Signal Hill students learn about gender-based violence

The content originally appeared on: News Americas Now

Black Immigrant Daily News

The content originally appeared on: Trinidad and Tobago Newsday

British High Commissioner Harriett Cross, right, chats with Woman of Substance founder Onika Mars, left, and an official at Signal Hill Secondary on Monday. Photo courtesy Harriett Cross Twitter –

Thirty students from Signal Hill Secondary School benefited on Tuesday from Women of Substance’s Pass It On youth leadership workshop. The initiative is funded by the British High Commission.

These workshops, according to Woman of Substance founder and president Onika Mars, are geared towards educating groups of 30, from different schools throughout Trinidad and Tobago, on gender-based violence with the aim of promoting healthy relationships and bringing awareness.

“The youth leadership Pass It On programme is basically a programme where we educate the students at the secondary schools about gender-based violence; how do we prevent it, youth advocacy, gender socialisation and also self-awareness.”

She said coming out of the programme, the students have a responsibility to pass on the information they receive to another 30 students.

“We are on our fourth session. The programme is really sponsored by the British High Commission, and the students have been really, really interactive thus far, very much interested in the continuation of the programme. As a matter of fact, a lot of the students keep asking if after they present in March, if this is the end.”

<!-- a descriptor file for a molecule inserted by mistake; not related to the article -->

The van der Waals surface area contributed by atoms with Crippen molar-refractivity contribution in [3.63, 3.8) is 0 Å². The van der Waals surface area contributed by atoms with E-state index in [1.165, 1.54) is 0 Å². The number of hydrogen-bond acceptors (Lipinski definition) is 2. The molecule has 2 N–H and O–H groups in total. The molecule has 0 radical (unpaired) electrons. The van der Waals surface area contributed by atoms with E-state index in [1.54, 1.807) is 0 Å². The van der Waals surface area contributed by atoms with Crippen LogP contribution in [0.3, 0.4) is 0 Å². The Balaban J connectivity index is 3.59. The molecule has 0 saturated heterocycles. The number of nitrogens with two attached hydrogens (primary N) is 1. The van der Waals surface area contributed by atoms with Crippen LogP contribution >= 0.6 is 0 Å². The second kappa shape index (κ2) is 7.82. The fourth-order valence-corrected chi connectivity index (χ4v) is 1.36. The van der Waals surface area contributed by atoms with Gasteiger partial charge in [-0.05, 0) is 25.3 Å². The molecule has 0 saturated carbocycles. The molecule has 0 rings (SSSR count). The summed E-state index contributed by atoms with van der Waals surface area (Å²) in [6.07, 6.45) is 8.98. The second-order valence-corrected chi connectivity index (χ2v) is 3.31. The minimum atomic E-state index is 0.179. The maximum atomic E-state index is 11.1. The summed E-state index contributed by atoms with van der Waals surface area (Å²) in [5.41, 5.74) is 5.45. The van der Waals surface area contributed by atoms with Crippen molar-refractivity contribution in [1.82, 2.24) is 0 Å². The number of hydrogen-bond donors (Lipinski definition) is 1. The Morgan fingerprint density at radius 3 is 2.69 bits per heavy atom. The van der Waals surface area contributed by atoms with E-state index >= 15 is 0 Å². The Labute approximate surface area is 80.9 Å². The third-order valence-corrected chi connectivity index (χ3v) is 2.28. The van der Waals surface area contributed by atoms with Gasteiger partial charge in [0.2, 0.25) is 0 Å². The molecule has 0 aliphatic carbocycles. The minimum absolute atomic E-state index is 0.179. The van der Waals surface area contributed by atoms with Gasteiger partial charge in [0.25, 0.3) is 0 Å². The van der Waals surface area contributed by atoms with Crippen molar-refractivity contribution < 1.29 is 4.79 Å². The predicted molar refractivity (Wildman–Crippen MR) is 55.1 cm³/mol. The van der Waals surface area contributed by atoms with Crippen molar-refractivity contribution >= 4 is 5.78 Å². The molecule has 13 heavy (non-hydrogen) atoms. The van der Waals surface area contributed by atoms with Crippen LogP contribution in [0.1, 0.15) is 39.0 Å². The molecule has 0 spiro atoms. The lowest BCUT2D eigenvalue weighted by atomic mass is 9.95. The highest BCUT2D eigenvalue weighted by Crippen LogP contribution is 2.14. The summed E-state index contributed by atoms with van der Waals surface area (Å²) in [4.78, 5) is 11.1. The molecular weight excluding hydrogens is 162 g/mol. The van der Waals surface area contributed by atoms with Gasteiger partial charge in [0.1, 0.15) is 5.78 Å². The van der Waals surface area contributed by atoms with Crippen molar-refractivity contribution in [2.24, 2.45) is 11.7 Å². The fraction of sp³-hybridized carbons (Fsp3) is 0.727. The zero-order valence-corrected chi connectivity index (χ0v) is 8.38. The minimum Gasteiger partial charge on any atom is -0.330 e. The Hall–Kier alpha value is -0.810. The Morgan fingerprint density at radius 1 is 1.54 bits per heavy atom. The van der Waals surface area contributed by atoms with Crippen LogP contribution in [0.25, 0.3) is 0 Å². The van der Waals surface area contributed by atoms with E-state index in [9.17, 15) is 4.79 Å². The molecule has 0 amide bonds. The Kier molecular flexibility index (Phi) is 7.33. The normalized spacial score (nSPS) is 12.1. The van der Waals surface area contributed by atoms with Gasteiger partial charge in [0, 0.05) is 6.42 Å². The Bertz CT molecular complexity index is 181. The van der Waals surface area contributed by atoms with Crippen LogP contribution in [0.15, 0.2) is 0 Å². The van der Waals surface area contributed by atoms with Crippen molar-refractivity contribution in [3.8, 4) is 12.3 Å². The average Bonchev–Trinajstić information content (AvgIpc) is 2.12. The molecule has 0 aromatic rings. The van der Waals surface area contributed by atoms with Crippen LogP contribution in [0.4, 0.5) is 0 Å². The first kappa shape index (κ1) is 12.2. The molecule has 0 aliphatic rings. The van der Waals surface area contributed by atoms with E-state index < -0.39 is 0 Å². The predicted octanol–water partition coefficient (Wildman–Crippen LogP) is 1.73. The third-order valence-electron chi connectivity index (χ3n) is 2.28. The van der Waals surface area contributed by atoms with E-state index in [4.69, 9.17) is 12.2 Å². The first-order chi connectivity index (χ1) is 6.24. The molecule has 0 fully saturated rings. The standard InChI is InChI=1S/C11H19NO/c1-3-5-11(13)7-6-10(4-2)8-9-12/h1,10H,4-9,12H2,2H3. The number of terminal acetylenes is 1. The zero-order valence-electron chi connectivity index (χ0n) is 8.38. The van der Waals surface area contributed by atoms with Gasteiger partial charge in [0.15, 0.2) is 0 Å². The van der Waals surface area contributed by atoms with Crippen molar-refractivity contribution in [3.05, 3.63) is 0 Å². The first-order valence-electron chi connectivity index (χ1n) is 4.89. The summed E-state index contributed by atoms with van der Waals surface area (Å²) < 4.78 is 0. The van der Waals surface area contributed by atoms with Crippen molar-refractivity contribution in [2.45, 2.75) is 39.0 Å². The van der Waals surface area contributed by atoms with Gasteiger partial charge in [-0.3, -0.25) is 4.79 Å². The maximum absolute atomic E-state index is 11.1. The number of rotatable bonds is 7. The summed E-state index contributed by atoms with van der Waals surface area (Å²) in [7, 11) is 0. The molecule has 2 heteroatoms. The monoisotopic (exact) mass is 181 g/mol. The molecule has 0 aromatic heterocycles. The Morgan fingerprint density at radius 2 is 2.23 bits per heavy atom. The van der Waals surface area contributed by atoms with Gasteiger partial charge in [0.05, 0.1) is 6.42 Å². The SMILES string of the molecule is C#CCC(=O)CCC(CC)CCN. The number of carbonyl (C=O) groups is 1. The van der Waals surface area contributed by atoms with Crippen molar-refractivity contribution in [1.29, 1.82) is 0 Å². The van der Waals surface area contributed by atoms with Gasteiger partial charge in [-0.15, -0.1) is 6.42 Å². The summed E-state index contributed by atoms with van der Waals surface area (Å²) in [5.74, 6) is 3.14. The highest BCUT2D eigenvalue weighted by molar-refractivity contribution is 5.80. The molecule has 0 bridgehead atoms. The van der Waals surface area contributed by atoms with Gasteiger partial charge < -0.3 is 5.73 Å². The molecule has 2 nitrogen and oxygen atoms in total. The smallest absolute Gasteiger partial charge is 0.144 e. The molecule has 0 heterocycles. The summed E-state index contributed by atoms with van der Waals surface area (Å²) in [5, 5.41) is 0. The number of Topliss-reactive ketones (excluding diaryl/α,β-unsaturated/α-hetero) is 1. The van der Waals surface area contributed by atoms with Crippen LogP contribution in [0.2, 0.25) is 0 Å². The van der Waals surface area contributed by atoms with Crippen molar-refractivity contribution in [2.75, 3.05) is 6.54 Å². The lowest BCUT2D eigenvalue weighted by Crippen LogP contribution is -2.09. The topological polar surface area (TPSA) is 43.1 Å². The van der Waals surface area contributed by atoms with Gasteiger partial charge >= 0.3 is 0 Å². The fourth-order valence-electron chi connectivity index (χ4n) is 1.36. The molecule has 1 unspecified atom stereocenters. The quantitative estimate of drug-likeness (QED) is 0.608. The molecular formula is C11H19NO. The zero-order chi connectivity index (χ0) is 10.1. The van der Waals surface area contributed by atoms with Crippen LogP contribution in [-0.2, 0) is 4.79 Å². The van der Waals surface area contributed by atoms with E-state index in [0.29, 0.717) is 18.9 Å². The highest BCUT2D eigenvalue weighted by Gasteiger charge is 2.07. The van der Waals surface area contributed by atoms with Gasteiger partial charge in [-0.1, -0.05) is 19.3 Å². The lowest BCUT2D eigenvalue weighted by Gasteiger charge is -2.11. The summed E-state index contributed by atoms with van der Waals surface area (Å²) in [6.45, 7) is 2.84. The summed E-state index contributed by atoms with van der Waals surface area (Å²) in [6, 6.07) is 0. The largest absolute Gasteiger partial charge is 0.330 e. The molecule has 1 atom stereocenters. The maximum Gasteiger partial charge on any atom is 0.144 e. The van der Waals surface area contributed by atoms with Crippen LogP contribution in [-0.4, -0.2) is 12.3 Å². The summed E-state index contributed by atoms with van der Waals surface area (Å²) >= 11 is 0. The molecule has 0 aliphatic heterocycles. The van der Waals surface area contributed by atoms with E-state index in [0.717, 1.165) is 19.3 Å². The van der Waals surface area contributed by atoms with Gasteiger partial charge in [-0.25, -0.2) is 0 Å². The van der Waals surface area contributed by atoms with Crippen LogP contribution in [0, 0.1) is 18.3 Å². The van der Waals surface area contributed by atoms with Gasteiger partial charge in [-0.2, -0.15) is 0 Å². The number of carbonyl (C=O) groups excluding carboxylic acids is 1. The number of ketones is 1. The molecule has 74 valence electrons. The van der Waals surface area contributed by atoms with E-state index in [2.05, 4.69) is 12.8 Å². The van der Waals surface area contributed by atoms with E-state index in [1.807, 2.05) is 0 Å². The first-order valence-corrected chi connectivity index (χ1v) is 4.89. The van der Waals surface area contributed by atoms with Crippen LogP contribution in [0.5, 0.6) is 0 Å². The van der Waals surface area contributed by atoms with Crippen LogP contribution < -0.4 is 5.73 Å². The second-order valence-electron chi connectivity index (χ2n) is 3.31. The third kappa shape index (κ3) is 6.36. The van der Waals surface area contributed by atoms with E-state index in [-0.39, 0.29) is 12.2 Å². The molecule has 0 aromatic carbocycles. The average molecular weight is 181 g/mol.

She added: “What we want to do is continue so that we create advocacy groups in the schools, so that they can be the ones to raise the awareness about gender-based violence.”

She said the other schools visited thus far were Pentecostal Light and Life High, Scarborough Secondary School and the MILAT in Trinidad.

“We would be checking in with the principals so that at least we can do our monitoring. One of the things we want to ensure is that we create impact – we don’t want to just do programmes for just doing programmes sake. We want to continue the awareness so we would be checking in so that we would have an idea if the knowledge that we would have shared is really creating a difference.”

Assistant Secretary in the THA Division of Community Development, Youth Development and Sport Wane Clarke said Women of Substance should be commended for their work across the island and throughout the country.

“When I was growing up, it didn’t have any Women of Substance. Women of Substance is not only for women, basically the gender-based violence and all the other violence, the history would show that men are a little more dominant in violence – men are more likely to commit those acts of violence against women and that is why it is so important for you to participate.”

He added: “Violence to anybody is wrong and that is why it shouldn’t even be an option. People often turn to violence when they lose their ability to reason and understand, sometimes when you can’t get your way.”

British High Commissioner to TT Harriet Cross was also present.